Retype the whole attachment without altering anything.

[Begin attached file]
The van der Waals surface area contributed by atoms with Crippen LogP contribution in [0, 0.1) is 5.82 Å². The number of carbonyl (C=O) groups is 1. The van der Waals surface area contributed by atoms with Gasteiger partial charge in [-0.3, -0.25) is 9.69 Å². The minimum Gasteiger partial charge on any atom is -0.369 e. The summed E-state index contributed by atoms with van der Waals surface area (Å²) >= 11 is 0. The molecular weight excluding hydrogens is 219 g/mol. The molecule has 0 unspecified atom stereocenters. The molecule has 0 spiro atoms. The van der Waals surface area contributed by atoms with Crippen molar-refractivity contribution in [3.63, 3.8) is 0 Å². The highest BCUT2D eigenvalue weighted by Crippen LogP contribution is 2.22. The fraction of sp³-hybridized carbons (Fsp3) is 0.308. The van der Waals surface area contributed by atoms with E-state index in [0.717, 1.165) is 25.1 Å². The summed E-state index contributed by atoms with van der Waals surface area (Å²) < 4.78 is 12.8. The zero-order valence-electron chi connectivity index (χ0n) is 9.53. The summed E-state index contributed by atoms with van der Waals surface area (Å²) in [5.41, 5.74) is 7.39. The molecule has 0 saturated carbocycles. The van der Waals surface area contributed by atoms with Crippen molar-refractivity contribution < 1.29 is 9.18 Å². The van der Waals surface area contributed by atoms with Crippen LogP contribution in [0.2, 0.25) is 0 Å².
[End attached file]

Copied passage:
The van der Waals surface area contributed by atoms with Crippen LogP contribution in [0, 0.1) is 5.82 Å². The number of carbonyl (C=O) groups is 1. The van der Waals surface area contributed by atoms with Gasteiger partial charge in [-0.3, -0.25) is 9.69 Å². The minimum Gasteiger partial charge on any atom is -0.369 e. The summed E-state index contributed by atoms with van der Waals surface area (Å²) >= 11 is 0. The molecular weight excluding hydrogens is 219 g/mol. The molecule has 0 unspecified atom stereocenters. The molecule has 0 spiro atoms. The van der Waals surface area contributed by atoms with Crippen molar-refractivity contribution in [3.63, 3.8) is 0 Å². The highest BCUT2D eigenvalue weighted by Crippen LogP contribution is 2.22. The fraction of sp³-hybridized carbons (Fsp3) is 0.308. The van der Waals surface area contributed by atoms with E-state index in [0.717, 1.165) is 25.1 Å². The summed E-state index contributed by atoms with van der Waals surface area (Å²) < 4.78 is 12.8. The zero-order valence-electron chi connectivity index (χ0n) is 9.53. The summed E-state index contributed by atoms with van der Waals surface area (Å²) in [5.41, 5.74) is 7.39. The molecule has 0 saturated carbocycles. The van der Waals surface area contributed by atoms with Crippen molar-refractivity contribution < 1.29 is 9.18 Å². The van der Waals surface area contributed by atoms with Crippen LogP contribution in [0.2, 0.25) is 0 Å².